Over the last two decades, the power and connectivity of mobile devices have taken unimaginable strides.

Whether you use a smartphone to shop online, track your exercise regime with a smartwatch, make a doctor’s appointment or play music using Wi-Fi-connected speakers, these devices have revolutionized the way we live, play and work. And it’s just the beginning.

The next generation of wireless technology, called 5G, will unlock new possibilities in medicine, transportation, construction, communication and countless other areas of life. Upgrading the nation’s wireless communications infrastructure to 5G will mean lower latency and broadband speeds at least 10 times faster than what today’s 4G networks offer.

A study conducted by the American Consumer Institute estimates that building out Nebraska’s 5G wireless service will deliver significant economic and consumer benefits to the state, including a $2.7 billion increase in gross state product over a 7-year period and the creation of more than 2,500 jobs during each year of its construction.

These figures ignore the thousands of new jobs that will be created once these wireless broadband networks operate. We estimate additional consumer benefits will top $7 billion. Another study estimated that these next generation networks will enable smart grids, new health applications – with the potential to deliver trillions of dollars in additional benefits across the country.

The process of building the infrastructure needed to support 5G capabilities is a gargantuan task. While current 4G wireless technology relies on tens of thousands of large cell towers, 5G will operate on a network of potentially millions of small cell antennas, most as tiny as a shoe box, installed in neighborhoods throughout the country.

However, wireless service companies operating in Nebraska face a myriad state and local regulations. Outdated rules, delays in permit approval, deployment moratoria and high fees are just some of the barriers wireless companies must navigate. Regulatory requirements often vary from locality to locality, slowing down deployment efforts and unnecessarily raising the cost. In effect, regulations and fees can vary across the state’s 93 counties and 460 townships.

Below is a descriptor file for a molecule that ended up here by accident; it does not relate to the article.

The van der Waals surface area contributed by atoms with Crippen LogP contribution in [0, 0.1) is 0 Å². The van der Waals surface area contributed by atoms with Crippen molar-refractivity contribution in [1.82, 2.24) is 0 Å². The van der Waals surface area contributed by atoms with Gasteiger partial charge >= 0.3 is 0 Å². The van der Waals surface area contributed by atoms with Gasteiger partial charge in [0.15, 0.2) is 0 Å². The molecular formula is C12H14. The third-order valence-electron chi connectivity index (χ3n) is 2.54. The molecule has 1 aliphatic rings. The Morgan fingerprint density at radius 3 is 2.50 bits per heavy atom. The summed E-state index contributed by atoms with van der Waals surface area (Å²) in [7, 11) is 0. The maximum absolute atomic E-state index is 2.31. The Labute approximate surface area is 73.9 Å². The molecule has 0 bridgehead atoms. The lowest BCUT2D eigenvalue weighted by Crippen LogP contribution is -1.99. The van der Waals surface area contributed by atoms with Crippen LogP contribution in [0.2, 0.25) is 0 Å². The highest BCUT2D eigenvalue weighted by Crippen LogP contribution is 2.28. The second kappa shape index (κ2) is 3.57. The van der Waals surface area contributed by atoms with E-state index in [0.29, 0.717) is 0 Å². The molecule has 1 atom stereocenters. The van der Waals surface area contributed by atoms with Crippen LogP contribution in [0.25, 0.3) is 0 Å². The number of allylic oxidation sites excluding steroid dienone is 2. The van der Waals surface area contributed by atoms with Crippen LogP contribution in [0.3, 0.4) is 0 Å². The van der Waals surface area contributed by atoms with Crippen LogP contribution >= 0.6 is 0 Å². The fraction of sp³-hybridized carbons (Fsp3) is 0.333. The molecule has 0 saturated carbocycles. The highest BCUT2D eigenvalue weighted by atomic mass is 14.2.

Combined, these inconsistent policies increase deployment costs, which will reduce investment in 5G, potentially depriving consumers of the benefits from state-of-the-art wireless broadband services.

A growing number of states are already taking steps to reform their regulations to encourage investment from wireless providers. They recognize the value that 5G technology will bring to their communities and are working to create a favorable regulatory environment to accelerate small cell deployment. But while some states are moving ahead with reforms to remove barriers to 5G, Nebraska could fall behind.

For example, the cost of deploying a host of 5G antennas into existing streetlights and public poles can quickly become prohibitive and derail state-of-the-art wireless broadband investments. In Lincoln, for instance, investors face a $1,500 permitting fee per antenna, along with an annual $1,500 attachment fee.

The empirical evidence shows that these fees impede investment. For example, a similar dearth of 5G investment once faced San Jose, California, before it dropped its annual fee from the thousands of dollars to just $175, according to one Federal Communications Commission filing. Next door in Iowa, Des Moines provides another example of where investments increased soon after reforms were instituted.

While more than 20 states have passed legislation to remove barriers to 5G deployment, Nebraska has not and, as a result, could soon fall behind. But that may soon change.

Introduced by Sen. Curt Friesen and cosponsored by Sen. John Lowe, LB184 (The Small Wireless Facilities Deployment Act) would harmonize procedures, rates and fees across the state and eliminate unnecessary red tape, allowing service providers to build out 5G broadband networks in a timely and cost-effective way.

Lawmakers should act quickly to approve this legislation to ensure that Nebraskans reap the benefits of this next generation technology.

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Steve Pociask is president of the Washington-based American Consumer Institute.


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